By in Animals

What Should I Do When My Pet has a Dental Issue?

Pets can't tell their owners when they have a dental issue. That leaves it up to us to recognize when there is a problem and take appropriate action .

As a dog owner, you understand that when your pet is hurting, you hurt too. Taking steps to ensure your pet is happy and healthy means addressing every aspect of the animal's health. One of the most important things you can do for your pet is to be on the lookout for some sort of developing dental problem.

Signs that Something is Wrong

Dogs cannot tell their owners when their teeth hurt. This means that you must be sensitive to any signs that your pet is experiencing some sort of discomfort with the teeth or gums. The American Veterinary Medical Association provides a brief list of the more common signs that dog owners should recognize:

  • Bad breath. Dogs don't tend to have minty fresh breath under the best of circumstances, but a sudden change for the worse could mean the presence of some type of problem with the gums or the teeth.
  • Avoiding hard foods. If your pet suddenly develops stops getting excited at the sight of a favorite hard treat, this could mean that one or more of the pet's teeth are causing pain.
  • Changes in the appearance of the gums or teeth. Gums that change to a darker red and seem slightly swollen indicate the presence of an infection. In like manner, teeth that begin to take on a brown hue the possibility of inflammation or a serious erosion of tooth enamel.
  • Pawing and rubbing the muzzle.When your dog begins to paw one side of the muzzle or rubs the face against the carpeting, something is causing irritation to the gums.

What Can I Do?

When your pet exhibits any of these signs, contact your veterinarian and make an appointment for the earliest possible date. The vet can examine your dog's teeth and gums and determine what is causing the problem. In many cases, a thorough cleaning by a dog dentist will help remove any elements that may be irritating the gums. At the same time, plaque and other buildup will be removed from the teeth. Capping and veneers can also be used to help protect teeth with weakening enamel.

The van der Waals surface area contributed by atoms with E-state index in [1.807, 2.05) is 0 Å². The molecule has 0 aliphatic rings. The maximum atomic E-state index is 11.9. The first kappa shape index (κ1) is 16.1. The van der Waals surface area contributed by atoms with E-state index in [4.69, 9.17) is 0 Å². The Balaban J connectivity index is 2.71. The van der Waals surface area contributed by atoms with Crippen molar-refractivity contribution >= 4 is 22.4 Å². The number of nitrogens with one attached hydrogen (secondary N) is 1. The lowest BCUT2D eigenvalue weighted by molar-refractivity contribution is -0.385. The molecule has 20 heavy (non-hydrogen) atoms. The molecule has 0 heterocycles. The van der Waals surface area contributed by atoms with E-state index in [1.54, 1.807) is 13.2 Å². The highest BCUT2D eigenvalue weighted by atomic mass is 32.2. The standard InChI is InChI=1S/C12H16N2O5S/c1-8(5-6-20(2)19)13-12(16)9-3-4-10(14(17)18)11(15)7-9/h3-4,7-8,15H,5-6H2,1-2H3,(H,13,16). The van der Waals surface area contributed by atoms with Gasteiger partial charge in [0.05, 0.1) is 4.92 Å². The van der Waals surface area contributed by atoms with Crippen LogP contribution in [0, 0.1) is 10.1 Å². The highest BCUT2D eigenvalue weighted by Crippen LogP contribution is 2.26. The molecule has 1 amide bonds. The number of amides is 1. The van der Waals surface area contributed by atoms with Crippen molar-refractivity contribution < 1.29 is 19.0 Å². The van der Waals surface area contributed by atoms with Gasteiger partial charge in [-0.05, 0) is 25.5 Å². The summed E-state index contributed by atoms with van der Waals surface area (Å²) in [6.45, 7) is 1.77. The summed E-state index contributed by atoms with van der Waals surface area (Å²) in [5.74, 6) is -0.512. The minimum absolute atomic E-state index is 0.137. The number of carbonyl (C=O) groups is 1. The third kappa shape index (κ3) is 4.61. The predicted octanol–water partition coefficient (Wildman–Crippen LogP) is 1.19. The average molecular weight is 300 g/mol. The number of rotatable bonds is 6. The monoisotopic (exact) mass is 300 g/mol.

If an infection is present, the vet will administer a shot of antibiotics to expedite the healing. Expect to receive some sort of prescription medication that you must give to your pet for the next several days. The vet will also advise you of any side effects that may occur, and what to do if an adverse reaction does take place.

Keep in mind that some form of treatments will require sedation. The vet will choose the best approach based on the age and general health of your dog. In some cases, the vet may want to keep your pet overnight for observation. If an overnight stay is in order, ask the vet to take care of any other treatments your pet needs, up to and including a seasonal flea treatment.

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DWDavisRSL wrote on January 4, 2016, 6:04 PM

Our vet always checks our dogs dental health during their regular visits. If necessary, we've had them in to have their teeth cleaned. Ace, the mini-Schnauzer we rescued/adopted nearly a year ago had several teeth pulled when he was younger but we never found out why.

LeaPea2417 wrote on January 4, 2016, 7:26 PM

Yes, I was thinking immediately take the dog to the Vet.

lookatdesktop wrote on January 4, 2016, 7:48 PM

This is a very good article. It is both informative and focused.

RuthCox wrote on January 5, 2016, 10:09 AM

Thanks for a great reminder to dog lovers that dental care is important for our furry friends.